extreme weight loss tips anorexia
Websites that promote eating disorders are on the rise. In this warped online world, anorexia is not a disease but a lifestyle. With users getting younger, and the lengths they go to starve themselves more extreme, experts say the only way to understand this community - and lure them out - is to delve inside it
I got diagnosed with my eating disorder at the age of nine. I remember playing tag in the schoolyard with my friends and running around because I wanted to lose weight. I remember throwing out food in class. When celebrating my birthday, I never wanted a cake; I wanted healthy snacks and told everybody that I didn’t like sweets. By the age of 10, I had already invented lies about food allergies. I became a vegetarian and decided that I wasn’t allowed sugar.
The disgust I felt towards my body developed during a period of abuse. I was sexually abused by a family member from the age of five. It lasted until I was 12 and it has made me hate my body. I find it impossible to live with my body, so I have always tried to separate myself from it. Starving myself is a way to make it disappear, to vanish, to clean, purify and punish it.
I am very open about my anorexia. I know that I am insanely skinny. I gave up hiding it when I was 16. Before that, I did crazy things. I purged my food, I hid it in my sleeves. I put breadcrumbs on my plate to make it look like I had eaten. Now, whenever I stop eating, I just tell everyone I’m on a diet again. And people around me, they accept it. They have to.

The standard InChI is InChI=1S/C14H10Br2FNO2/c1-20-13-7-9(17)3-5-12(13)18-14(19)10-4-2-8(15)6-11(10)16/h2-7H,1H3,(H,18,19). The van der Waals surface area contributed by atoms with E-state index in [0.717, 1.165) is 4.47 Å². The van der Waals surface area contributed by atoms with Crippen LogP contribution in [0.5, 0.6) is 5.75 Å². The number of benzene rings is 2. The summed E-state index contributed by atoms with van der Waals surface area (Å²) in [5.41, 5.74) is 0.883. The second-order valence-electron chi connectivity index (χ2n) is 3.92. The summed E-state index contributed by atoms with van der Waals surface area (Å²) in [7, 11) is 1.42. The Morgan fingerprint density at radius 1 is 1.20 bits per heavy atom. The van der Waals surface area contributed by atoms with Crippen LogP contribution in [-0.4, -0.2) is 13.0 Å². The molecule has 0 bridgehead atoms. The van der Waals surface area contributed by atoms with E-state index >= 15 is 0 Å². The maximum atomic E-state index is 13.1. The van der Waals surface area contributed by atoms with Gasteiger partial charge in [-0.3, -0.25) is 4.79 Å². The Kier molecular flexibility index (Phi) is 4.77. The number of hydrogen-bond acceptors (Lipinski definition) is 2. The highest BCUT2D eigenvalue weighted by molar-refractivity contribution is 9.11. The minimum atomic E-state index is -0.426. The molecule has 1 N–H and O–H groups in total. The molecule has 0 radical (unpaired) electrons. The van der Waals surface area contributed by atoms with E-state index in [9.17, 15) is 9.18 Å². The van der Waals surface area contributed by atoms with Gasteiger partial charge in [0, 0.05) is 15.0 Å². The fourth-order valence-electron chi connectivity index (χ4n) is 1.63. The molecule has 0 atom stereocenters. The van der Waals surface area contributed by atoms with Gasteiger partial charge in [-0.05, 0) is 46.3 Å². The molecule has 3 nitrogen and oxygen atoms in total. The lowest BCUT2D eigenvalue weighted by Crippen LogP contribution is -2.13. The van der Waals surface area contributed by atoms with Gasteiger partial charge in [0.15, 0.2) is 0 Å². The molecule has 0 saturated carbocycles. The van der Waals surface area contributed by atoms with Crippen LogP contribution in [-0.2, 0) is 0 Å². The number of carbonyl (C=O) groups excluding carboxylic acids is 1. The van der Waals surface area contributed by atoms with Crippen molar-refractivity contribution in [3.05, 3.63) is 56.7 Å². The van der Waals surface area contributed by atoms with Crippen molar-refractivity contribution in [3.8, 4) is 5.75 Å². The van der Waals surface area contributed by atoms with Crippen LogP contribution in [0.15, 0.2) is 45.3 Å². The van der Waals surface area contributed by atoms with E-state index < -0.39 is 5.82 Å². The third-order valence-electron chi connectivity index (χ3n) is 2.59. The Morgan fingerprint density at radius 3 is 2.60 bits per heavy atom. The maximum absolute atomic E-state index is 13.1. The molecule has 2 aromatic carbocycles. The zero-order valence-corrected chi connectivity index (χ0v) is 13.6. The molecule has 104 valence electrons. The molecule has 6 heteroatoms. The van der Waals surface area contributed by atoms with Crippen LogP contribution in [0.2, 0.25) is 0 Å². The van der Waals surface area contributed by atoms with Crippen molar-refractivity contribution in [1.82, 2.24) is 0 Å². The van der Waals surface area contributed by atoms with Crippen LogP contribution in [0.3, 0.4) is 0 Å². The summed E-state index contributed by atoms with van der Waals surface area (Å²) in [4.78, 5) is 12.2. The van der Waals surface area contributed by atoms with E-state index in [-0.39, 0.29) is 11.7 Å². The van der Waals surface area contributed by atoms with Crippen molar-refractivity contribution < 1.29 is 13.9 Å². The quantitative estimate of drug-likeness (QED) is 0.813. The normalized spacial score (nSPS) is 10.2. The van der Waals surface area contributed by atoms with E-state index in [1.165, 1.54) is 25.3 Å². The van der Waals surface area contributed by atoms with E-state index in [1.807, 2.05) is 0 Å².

his is Jade’s story. Jade is 24 and lives in the North East. Although she studied social work at university but is now unemployed, “because of the obvious”. Instead, Jade runs a website. She set it up when she was 14 and has thousands of followers around the world. At the top of the front page is a red banner with a white ribbon, which reads: “Anorexia is a lifestyle, not a disease”.
Jade calls herself an “ana veteran”. Her aim is to provide “tips, tricks and information” for others who, like her, are in the grip of an eating disorder. She posts her thoughts on calorie-counting, coping with hairloss and malnutrition, avoiding the “temptation” of food and how to conceal your eating disorder. Her readers, she says, are “girls who are desperate in their anorexia and willing to do anything to lose weight. They are sick, but they don’t see it as an illness. I’ve been anorexic for 10 years and I know this is the way I want to live.”
Her attitude is chilling. Instead of urging her readers to stop starving themselves, to seek help and recover, Jade helps - and often encourages - them to embrace their eating disorder, like she does. “I eat three meals a day but make sure I never take in more than 50 calories, ” she writes in one post. “I eat some lettuce and season it with a lot of pepper and salt.” Another boasts: “I’ve reached a point where I can go without food for three or four days and I am able to live my life with no problems. You can do it too, but it will take discipline and hard work.”